In each miraculous instance relayed in Torah, it is not the greatness of the leader that is stressed, but rather that of the leader’s subservience to the Almighty. Indeed, when asked about the countless miracles that stemmed from his blessings, a few of which are documented in books such as “To Know and To Care,” the Rebbe once remarked that the power to bless can be replicated by anyone who follows in G-d Almighty’s ways.
A Torah leader’s role is also to lift up the entire generation and to reveal the G-dly potential of the world at large. Moshe Rabbeinu, when told of the prophesying of Eldad and Medad, answered “would that all the nation of G-d,” have the same ability (Numbers 11:29). Likewise, the Rebbe’s central goal was always to inspire of every Jew to tap into their G-dly spark and their G-dly potential. And it should not go without mention that the Rebbe is the first Jewish leader since Abraham to actively spread G-d and G-dliness to Non-Jews. Every person, created in the Image of G-d, needed to reconnect with the Almighty.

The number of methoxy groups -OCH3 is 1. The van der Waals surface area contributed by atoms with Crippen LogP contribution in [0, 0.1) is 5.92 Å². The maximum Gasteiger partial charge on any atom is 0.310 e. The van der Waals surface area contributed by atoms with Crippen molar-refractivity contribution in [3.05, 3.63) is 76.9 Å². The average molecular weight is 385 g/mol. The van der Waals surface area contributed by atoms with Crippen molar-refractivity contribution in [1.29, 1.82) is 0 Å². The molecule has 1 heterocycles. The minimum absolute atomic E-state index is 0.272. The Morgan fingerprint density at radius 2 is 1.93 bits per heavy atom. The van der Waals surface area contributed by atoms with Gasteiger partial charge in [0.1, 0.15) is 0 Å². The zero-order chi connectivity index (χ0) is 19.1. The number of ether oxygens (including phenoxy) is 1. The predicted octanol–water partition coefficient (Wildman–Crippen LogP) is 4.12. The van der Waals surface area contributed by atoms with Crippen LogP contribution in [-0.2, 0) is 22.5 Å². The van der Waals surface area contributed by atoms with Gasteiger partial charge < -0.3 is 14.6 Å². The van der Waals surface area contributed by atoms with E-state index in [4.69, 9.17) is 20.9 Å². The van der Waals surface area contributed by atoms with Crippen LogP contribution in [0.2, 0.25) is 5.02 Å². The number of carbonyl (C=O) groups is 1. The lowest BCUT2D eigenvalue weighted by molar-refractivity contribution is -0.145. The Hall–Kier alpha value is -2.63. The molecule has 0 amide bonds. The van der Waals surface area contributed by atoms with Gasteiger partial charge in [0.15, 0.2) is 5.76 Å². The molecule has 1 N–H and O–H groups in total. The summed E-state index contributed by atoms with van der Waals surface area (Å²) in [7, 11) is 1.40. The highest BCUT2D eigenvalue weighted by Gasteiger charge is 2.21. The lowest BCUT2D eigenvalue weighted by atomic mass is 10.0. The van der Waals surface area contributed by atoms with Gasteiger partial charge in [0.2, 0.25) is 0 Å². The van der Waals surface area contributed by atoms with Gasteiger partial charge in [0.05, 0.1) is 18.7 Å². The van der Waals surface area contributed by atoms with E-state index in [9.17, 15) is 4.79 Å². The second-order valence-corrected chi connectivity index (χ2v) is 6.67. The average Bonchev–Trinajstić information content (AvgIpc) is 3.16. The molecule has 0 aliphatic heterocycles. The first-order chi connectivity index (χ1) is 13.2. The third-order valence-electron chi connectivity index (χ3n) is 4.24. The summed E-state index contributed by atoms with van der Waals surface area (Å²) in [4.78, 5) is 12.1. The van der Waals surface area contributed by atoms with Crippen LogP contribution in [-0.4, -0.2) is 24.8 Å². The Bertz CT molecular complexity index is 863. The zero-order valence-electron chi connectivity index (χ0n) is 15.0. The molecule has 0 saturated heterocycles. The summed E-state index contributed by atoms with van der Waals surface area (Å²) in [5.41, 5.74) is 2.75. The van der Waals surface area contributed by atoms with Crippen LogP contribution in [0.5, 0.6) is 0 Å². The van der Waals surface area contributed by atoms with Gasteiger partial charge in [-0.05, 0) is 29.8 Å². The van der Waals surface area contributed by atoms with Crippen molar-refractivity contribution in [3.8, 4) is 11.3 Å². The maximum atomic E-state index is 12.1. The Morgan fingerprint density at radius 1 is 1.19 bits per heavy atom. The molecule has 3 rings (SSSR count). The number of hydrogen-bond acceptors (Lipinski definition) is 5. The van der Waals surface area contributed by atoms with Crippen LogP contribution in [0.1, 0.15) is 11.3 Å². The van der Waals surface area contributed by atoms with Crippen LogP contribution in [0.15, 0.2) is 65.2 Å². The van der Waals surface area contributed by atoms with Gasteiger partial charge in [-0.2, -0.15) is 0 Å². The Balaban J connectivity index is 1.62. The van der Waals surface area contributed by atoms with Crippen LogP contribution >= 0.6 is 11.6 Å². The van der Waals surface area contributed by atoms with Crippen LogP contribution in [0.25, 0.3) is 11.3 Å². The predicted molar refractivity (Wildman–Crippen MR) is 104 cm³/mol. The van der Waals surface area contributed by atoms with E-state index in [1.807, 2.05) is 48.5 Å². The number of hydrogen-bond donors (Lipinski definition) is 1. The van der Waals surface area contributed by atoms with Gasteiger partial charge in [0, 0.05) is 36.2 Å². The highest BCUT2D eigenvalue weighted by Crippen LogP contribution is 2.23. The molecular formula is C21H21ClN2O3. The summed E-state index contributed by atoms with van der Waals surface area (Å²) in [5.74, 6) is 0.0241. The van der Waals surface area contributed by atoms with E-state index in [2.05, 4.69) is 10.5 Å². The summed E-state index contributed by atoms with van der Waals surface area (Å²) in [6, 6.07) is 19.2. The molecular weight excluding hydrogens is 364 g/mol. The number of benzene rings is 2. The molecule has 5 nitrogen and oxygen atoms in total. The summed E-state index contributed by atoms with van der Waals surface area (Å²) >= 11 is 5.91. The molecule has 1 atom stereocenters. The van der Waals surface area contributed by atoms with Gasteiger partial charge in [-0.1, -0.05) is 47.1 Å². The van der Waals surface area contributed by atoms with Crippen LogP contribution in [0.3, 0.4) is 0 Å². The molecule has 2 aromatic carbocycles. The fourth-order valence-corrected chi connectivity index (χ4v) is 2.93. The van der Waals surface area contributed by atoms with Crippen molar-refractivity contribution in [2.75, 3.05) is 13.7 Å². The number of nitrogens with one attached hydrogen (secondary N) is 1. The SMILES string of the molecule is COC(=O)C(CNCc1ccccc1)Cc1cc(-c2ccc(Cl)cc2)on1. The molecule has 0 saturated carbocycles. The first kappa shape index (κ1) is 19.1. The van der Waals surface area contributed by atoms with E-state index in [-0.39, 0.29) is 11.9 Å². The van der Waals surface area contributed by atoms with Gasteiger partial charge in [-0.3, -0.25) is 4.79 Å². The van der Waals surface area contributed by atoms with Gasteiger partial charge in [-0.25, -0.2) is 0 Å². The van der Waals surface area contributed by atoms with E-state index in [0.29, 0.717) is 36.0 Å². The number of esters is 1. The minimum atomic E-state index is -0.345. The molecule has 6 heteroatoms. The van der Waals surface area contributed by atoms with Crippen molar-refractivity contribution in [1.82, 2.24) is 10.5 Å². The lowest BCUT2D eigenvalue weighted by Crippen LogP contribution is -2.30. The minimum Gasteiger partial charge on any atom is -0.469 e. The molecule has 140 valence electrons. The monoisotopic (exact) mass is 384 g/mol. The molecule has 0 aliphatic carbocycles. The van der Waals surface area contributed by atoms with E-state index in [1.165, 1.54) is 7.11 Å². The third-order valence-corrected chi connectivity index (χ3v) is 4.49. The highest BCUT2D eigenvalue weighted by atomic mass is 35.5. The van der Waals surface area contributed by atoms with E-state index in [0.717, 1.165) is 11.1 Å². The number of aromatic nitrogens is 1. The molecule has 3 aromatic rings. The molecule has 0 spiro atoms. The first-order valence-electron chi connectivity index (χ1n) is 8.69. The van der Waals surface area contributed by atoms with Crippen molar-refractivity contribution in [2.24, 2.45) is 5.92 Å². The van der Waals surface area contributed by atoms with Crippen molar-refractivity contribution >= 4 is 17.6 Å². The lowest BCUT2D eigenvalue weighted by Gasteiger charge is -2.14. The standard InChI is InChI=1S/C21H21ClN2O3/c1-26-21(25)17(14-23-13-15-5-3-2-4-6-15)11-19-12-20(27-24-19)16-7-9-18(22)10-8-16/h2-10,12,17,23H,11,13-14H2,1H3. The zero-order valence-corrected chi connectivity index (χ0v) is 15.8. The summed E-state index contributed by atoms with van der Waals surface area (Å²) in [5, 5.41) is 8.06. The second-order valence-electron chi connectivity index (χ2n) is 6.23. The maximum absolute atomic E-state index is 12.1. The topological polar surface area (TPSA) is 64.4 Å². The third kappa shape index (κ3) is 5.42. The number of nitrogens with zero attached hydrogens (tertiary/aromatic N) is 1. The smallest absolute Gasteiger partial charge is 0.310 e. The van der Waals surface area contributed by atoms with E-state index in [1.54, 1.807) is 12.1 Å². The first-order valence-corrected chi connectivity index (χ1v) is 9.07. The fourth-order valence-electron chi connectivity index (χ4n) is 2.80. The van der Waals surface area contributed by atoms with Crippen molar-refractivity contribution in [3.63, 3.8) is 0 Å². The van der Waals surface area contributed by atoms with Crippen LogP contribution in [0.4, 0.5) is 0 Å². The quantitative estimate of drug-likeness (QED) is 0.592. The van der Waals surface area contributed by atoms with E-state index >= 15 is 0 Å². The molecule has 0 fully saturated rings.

It is also noteworthy that the Rebbe constantly stressed the obligation of every Jew to help bring the world in its entirety over to Hashem and to G-dliness (doing so is also the right and privilege of every Non-Jew who wishes to take part). The Rebbe acted as chief motivator. A brief history of Torah outreach movements in America, and the initial widespread opposition to the entire concept, documents as much. The second outreach movement to come along was founded decades after the Rebbe had already set his spiritual army into motion.